How These Entrepreneurs Made Millions Exclusively on Social Media
Social media is a must for any business looking to get off the ground and sometimes it's the first stop before opening brick and mortar or launching a website. Social media has made it easier to get to more customers fast — with Facebook ads and subscription groups, Instagram shopping, What's App checkout and more helping brands go from local to global. Bottom line: There are many ways to monetize your talents without having to literally open shop. Here are a few inspiring entrepreneurs who got their start on social media — and how you can too.
Get Behind a Purpose
Three months before launch, the sisters behind LA-based fashion brand Doen, Margaret and Katherine Kleveland, took their brand to social media with shot-on-film, vintage-inspired photography and luxe, modern, boho dresses and blouses any woman would covet, and word-of-month spread fast. Through DMs and tags, the brand grew organically (and internationally) and their mission of female empowerment — a women-run fashion business with women-run factories in a male-led industry — became a story to tell. Three months later, at launch time, they were featured in the NY Times' T Magazine.
"We use our social media platforms to hear from and engage with our customers in order to know what people are loving, how items are fitting, thoughts on fabric and so on. It's important for us to be open with our customers and it's allowed us to build trust with our community. Our customer knows they can email or message us online and receive a quick yet personal response," they told Harper's Bazaar UK last May. Last summer the direct-to-consumer brand partnered up with Net-a-Porter and recently opened shop in Brentwood, nearly five years after launch.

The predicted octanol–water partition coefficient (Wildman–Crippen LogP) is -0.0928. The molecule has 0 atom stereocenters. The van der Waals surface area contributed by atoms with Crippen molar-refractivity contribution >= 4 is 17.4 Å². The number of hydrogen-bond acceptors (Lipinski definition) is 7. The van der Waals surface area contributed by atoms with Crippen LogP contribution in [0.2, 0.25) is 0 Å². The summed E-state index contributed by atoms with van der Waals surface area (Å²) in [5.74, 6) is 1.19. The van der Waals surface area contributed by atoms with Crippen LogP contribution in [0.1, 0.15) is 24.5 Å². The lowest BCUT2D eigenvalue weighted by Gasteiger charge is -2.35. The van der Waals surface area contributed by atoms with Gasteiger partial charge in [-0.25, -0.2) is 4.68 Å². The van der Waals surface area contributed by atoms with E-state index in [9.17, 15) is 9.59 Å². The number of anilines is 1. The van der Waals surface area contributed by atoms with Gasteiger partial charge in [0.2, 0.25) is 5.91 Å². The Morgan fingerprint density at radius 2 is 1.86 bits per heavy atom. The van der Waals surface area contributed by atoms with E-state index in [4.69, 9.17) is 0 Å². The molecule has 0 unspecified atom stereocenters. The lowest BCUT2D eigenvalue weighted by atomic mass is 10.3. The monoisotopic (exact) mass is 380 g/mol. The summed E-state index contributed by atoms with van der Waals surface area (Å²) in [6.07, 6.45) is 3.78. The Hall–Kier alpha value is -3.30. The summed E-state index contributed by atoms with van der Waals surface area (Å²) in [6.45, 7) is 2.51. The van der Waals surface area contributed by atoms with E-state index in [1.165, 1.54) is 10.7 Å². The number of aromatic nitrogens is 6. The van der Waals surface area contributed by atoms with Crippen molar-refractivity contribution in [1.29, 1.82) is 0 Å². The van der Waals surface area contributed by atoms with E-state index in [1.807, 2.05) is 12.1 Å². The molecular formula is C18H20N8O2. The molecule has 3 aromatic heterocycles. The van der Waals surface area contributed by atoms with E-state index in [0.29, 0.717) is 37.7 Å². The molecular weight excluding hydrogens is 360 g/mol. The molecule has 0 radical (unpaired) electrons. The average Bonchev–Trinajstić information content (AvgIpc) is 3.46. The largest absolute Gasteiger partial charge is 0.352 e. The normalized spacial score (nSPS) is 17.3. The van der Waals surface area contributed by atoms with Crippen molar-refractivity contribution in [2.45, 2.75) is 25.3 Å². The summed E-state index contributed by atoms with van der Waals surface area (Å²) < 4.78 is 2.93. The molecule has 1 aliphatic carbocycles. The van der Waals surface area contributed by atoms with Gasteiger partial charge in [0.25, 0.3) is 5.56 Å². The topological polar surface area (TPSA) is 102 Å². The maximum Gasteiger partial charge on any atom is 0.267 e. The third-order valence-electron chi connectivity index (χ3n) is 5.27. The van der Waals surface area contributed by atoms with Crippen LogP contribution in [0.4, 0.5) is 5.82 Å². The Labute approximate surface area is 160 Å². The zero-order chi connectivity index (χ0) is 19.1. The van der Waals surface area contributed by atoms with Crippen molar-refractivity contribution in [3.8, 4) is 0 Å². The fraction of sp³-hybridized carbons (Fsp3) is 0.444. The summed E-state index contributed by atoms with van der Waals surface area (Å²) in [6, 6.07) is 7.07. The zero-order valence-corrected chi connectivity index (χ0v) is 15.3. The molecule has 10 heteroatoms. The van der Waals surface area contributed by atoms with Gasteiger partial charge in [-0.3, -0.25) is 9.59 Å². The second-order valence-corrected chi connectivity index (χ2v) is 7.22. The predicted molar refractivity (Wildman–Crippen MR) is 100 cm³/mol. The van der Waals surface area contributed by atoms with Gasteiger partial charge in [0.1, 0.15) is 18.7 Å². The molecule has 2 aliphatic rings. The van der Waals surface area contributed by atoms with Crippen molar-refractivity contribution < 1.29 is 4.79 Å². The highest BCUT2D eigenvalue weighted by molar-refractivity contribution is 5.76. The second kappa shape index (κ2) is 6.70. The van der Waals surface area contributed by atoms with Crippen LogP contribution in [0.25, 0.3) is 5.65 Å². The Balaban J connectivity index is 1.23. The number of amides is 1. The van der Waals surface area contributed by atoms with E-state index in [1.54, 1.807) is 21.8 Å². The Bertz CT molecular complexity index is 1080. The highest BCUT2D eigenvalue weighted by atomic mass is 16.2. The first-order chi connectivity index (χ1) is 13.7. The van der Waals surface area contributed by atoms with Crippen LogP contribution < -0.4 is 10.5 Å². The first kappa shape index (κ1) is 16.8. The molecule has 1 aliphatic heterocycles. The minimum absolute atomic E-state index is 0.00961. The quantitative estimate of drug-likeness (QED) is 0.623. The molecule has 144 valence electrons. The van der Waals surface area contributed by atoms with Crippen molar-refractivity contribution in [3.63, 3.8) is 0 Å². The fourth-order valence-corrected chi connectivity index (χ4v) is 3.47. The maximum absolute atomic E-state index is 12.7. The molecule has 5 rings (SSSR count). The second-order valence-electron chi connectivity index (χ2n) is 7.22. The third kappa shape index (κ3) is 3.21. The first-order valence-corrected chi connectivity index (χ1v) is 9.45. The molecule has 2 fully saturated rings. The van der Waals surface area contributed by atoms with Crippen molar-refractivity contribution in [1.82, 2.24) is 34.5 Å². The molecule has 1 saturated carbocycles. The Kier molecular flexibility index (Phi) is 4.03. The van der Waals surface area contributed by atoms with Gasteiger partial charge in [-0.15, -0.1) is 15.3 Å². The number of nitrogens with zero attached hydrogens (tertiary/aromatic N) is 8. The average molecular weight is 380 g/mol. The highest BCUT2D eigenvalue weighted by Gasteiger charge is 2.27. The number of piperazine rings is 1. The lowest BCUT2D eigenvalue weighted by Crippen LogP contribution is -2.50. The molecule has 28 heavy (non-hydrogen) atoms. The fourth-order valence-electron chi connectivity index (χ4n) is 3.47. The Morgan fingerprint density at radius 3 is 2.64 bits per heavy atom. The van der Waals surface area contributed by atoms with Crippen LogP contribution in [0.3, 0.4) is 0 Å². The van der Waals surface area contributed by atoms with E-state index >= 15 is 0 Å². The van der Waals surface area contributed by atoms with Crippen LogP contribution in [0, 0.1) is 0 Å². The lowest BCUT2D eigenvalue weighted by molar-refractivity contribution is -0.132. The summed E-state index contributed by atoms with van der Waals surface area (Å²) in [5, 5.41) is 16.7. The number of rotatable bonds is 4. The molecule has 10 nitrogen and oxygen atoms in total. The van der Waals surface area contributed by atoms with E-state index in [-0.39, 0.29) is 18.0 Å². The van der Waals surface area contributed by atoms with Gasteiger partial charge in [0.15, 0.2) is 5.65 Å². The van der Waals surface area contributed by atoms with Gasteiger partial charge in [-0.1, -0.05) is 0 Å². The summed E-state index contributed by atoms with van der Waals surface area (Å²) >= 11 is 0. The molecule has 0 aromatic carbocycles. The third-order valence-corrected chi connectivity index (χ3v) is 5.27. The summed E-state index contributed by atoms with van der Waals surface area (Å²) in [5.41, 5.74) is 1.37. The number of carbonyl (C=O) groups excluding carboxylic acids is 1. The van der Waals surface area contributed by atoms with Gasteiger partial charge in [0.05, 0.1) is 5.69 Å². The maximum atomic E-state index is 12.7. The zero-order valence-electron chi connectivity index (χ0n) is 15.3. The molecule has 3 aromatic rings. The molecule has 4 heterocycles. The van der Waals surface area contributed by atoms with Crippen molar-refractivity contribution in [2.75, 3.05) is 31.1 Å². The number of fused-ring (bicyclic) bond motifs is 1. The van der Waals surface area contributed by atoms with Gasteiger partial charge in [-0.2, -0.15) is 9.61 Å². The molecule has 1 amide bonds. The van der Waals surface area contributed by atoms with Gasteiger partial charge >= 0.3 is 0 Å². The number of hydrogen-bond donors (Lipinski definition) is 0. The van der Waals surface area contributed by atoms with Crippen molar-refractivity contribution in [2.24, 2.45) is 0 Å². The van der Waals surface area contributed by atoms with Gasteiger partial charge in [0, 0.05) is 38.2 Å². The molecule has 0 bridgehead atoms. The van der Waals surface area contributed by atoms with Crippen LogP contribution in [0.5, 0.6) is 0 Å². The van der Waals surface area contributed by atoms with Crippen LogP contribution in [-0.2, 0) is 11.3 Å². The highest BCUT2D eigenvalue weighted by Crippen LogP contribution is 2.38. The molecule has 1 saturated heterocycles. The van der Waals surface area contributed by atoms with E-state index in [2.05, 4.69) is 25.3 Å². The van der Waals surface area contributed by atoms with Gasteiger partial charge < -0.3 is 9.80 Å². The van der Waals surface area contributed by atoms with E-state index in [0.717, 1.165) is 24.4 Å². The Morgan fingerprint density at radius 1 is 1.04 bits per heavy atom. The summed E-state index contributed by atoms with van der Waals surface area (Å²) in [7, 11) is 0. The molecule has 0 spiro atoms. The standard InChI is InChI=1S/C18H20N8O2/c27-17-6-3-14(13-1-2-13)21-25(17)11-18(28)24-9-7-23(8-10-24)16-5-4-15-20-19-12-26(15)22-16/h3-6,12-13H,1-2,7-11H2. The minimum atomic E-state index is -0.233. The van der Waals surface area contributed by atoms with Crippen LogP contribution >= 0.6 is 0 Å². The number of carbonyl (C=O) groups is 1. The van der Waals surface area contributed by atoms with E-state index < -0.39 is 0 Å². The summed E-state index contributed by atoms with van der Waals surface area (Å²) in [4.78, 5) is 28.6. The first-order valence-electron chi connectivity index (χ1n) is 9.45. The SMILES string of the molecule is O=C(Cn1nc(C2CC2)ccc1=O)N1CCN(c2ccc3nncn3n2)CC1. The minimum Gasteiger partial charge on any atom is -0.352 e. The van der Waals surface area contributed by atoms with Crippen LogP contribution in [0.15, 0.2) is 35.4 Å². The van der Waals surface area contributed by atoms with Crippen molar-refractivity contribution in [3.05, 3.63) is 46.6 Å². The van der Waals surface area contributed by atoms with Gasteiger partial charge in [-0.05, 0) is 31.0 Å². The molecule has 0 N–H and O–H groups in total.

What started as a social action campaign for International Women's Day in 2017 became a powerful digital movement that has impacted countless women and girls worldwide. Meena Harris, founder of the Phenomenal Woman Action Campaign, used her super skills in grassroots organizing (she is the niece of Senator Kamala Harris and was an organizer for Barack Obama's 2008 campaign) to sell 'Phenomenal Woman' T-shirts that would benefit causes close to her heart: educational and healthcare equity; criminal justice reform; gender parity in STEM; reproductive health; and political representation. She talks about how she used digital platforms to spread the word by partnering with several non-profit beneficiaries, getting celeb support (strategically) and thinking like an entrepreneur to grow in this Vogue Australia article. The fundraising initiative has since raised money for the organizations such as Girls Who Code, the United State of Women, the Essie Justice Group, Families Belong Together, Planned Parenthood, Native Voices Rising and the Dr. Maya Angelou Foundation.